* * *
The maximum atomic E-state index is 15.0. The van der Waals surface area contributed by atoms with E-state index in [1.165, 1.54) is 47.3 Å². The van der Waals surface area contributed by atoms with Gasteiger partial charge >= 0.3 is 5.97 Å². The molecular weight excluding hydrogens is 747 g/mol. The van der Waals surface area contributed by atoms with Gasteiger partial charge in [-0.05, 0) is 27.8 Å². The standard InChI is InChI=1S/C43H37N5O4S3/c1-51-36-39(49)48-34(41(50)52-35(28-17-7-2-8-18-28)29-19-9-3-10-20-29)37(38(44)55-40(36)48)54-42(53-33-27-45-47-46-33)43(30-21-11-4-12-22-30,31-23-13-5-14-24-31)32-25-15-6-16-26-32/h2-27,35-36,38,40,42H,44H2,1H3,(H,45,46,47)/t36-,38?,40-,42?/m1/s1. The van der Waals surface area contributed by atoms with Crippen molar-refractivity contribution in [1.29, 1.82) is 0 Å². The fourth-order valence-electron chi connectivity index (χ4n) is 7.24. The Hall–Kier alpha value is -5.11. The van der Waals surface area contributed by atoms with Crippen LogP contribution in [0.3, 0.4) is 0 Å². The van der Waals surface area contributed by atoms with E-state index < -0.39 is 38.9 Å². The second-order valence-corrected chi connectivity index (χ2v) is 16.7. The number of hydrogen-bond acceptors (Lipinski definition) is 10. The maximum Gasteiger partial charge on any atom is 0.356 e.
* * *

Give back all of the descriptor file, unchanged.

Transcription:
The maximum atomic E-state index is 15.0. The van der Waals surface area contributed by atoms with E-state index in [1.165, 1.54) is 47.3 Å². The van der Waals surface area contributed by atoms with Gasteiger partial charge >= 0.3 is 5.97 Å². The molecular weight excluding hydrogens is 747 g/mol. The van der Waals surface area contributed by atoms with Gasteiger partial charge in [-0.05, 0) is 27.8 Å². The standard InChI is InChI=1S/C43H37N5O4S3/c1-51-36-39(49)48-34(41(50)52-35(28-17-7-2-8-18-28)29-19-9-3-10-20-29)37(38(44)55-40(36)48)54-42(53-33-27-45-47-46-33)43(30-21-11-4-12-22-30,31-23-13-5-14-24-31)32-25-15-6-16-26-32/h2-27,35-36,38,40,42H,44H2,1H3,(H,45,46,47)/t36-,38?,40-,42?/m1/s1. The van der Waals surface area contributed by atoms with Crippen molar-refractivity contribution in [1.29, 1.82) is 0 Å². The fourth-order valence-electron chi connectivity index (χ4n) is 7.24. The Hall–Kier alpha value is -5.11. The van der Waals surface area contributed by atoms with Crippen LogP contribution in [0.3, 0.4) is 0 Å². The van der Waals surface area contributed by atoms with E-state index < -0.39 is 38.9 Å². The second-order valence-corrected chi connectivity index (χ2v) is 16.7. The number of hydrogen-bond acceptors (Lipinski definition) is 10. The maximum Gasteiger partial charge on any atom is 0.356 e.